Vietlott churns up lottery market

Monday, Apr 17, 2017 10:02

Traditional lottery companies in the south have recently hiked their top prize to compete with Vietlott. –VNS Photo Anh Vu

Since its launch last July the American-style computerised lottery Mega 6/45 has been rapidly becoming popular in Viet Nam due to its large prizes.

It is organised by the Ministry of Finance’s Viet Nam Computerised Lottery One-member Limited Liability Company (Vietlott) in collaboration with Malaysia’s Berjaya Bhd under a 18-year business co-operation contract.

After Vietlott announced its first jackpot winner, a pork seller in Tra Vinh Province who won VND92 billion (US$4.03 million) last October, its lottery ticket sales surged from VND2.12 billion ($93,492) a day to VND11.2 billion ($493,920) within two months.

By December it was selling tickets worth VND14.2 billion daily.

Vietlott’s rapid ascent has not been good news for traditional lottery companies in the southern region, the country’s main market.

At a meeting in January in the Mekong (Cuu Long) Delta province of Soc Trang, many members of the Southern Lottery Council blamed Vietlott’s violations of rules for hurting their sales in the last quarter of last year.

In that quarter the average revenue of the remaining 21 members declined by 4.36 per cent though their full-year sales rose by 8 per cent to nearly VND66.7 trillion ($2.9 billion).

Vietlott grossed VND1.6 trillion overall, and VND1.3 trillion in the south.

Speaking at a seminar titled Transparency in the Lottery Market organised by Thanh Nien (Young People) newspaper last week, Dr Bui Quang Tin, a lecturer at the Banking University of HCM City, said, “Though Vietlott’s business activity is growing rapidly, it has not affected the traditional lottery’s market share.”

In fact, Vietlott helped vary the market, encouraging the traditional lottery companies to change their business strategies and offer the public new products, he added.

Dr Dinh The Hien, an independent economist, agreed, saying Vietlott was not a threat to the traditional companies, at least for now.

He rejected the idea that Vietlott created unfair competition by offering high-value prizes, saying each type of lottery has its own uniqueness.

Besides, the odds of hitting the jackpot are quite slim, of about one in eight million, compared to the one in one million for traditional lotteries.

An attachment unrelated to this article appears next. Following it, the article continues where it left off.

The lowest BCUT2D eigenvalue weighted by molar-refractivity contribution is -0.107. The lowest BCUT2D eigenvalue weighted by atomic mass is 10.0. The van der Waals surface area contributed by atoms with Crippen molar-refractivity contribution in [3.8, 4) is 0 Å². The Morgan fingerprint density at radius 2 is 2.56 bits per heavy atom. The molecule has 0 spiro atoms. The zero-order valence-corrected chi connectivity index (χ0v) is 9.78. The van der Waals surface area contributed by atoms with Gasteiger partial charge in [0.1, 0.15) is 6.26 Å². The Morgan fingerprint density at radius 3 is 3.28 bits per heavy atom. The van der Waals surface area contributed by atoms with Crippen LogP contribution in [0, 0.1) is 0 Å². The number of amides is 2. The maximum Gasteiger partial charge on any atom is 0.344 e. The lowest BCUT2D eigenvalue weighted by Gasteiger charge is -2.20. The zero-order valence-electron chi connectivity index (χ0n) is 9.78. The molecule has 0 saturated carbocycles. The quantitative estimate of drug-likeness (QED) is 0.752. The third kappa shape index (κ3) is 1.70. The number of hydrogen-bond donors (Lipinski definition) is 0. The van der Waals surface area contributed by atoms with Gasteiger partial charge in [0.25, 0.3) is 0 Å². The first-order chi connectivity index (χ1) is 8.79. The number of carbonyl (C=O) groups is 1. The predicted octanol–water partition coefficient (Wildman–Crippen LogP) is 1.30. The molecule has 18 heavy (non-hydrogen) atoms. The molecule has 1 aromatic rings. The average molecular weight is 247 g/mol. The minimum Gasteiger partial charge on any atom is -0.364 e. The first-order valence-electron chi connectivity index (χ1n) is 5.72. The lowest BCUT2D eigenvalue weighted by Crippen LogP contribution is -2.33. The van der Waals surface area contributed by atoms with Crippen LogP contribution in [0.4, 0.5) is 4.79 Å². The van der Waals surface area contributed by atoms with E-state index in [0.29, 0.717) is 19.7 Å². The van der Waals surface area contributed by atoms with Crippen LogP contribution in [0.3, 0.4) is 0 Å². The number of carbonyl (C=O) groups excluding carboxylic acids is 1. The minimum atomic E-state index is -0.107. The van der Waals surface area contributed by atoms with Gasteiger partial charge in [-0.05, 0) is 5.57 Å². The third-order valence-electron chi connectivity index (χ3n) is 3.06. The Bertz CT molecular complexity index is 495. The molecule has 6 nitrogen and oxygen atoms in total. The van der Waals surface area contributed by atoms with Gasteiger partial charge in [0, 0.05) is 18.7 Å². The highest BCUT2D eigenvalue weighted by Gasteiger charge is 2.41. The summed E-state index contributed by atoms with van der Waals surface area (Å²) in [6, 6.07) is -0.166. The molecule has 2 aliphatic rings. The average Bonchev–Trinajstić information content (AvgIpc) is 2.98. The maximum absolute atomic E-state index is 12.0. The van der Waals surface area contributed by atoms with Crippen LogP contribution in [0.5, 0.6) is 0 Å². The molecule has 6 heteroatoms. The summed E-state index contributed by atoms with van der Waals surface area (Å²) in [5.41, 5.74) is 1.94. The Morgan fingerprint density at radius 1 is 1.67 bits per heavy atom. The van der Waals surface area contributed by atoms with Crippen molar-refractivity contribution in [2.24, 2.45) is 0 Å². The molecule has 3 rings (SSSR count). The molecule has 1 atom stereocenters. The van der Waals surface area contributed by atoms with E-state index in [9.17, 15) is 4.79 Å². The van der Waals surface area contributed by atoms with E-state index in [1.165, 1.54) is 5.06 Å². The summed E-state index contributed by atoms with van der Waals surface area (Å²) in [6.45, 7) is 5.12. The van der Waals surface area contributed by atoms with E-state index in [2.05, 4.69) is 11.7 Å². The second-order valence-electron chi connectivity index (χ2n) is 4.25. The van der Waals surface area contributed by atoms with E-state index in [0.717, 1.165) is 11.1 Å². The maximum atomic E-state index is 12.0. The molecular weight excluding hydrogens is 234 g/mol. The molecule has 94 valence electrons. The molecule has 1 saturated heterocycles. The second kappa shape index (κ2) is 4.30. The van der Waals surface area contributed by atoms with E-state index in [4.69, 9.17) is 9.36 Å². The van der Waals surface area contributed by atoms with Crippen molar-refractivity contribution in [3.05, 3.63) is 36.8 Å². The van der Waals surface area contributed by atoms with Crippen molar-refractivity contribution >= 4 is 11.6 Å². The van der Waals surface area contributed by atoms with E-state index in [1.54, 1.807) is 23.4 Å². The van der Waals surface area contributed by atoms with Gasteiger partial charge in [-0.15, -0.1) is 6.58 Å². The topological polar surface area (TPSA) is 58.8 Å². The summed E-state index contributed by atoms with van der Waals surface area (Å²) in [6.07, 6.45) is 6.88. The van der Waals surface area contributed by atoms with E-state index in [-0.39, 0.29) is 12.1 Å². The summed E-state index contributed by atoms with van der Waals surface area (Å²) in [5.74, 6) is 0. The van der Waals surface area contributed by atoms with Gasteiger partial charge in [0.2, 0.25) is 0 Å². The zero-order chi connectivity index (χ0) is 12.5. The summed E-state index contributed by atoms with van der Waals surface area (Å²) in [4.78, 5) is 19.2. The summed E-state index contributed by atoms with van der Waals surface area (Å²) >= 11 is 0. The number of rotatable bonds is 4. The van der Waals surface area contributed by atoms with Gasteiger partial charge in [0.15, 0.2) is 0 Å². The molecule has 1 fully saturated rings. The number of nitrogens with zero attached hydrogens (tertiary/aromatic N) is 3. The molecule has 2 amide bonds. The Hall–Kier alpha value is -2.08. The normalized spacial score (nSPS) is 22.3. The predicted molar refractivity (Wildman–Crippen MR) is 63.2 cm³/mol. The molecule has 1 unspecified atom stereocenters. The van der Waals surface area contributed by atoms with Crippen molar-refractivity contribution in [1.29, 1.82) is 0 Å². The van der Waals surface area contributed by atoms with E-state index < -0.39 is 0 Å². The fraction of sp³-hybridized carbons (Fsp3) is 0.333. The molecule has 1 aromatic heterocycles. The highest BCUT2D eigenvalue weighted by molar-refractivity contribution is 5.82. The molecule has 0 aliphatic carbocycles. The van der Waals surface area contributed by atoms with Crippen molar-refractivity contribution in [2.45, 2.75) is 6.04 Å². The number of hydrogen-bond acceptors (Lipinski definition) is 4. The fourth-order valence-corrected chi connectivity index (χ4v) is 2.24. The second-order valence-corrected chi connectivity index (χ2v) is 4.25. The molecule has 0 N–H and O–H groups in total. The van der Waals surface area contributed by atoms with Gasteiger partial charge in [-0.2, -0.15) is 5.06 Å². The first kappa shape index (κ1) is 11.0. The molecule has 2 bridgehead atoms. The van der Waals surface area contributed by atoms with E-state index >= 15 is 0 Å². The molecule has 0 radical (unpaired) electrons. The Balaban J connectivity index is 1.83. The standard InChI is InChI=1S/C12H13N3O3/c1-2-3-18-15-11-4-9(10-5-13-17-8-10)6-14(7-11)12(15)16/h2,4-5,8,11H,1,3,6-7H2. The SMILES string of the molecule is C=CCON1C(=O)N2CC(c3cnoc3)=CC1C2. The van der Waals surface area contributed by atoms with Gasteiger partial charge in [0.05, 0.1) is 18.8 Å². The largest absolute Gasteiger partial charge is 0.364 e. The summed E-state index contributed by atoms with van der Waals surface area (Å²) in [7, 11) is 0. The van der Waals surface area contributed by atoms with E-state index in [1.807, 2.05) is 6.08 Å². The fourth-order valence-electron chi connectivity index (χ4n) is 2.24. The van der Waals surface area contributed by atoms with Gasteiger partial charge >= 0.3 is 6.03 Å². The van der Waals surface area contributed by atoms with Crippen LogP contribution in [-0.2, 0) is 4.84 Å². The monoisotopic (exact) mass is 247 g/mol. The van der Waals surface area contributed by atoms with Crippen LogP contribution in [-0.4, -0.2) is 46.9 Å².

In a market economy competition is fierce, but it encourages companies to offer customers more choices, change the way they interact with customers and improve the quality of products, he said.

To boost their sales, traditional companies in the south have recently raised their top prize from VND1.5 billion to VND2 billion.

Some lottery companies have even started selling tickets where buyers can write their own numbers instead of buying pre-printed numbers.

According to Hien, instead of competing to dominate the market, traditional lottery companies and Vietlott should compete but also co-operate to create a win-win situation.

They could set up agencies that sell both Mega and their own tickets or develop new products to offer customers more choices, he said.

A lucrative business

Computerised lottery, where the number is not printed on the tickets and buyers can enter their own, was first introduced in the US in 1975.

It has since spread world-wide. Cambodia has been having these lotteries since 2003.

The Vietnamese Government had wanted to modernise the lottery set-up in 1997, but it took until last year for that to happen with Vietlott’s entry.

With estimated sales of around VND75 trillion ($3.3 billion) last year, the lottery industry is very lucrative despite fierce competition, experts said.

Nguyen Thanh Dam, deputy general director of Vietlott, said the “world is flat” now, and some of his friends in Viet Nam buy lottery tickets in the US through friends and relatives.

If more Vietnamese turn to the US or neighbour Cambodia to buy lottery tickets if their demand is not met here, the country would see the money flowing out, he said. —VNS

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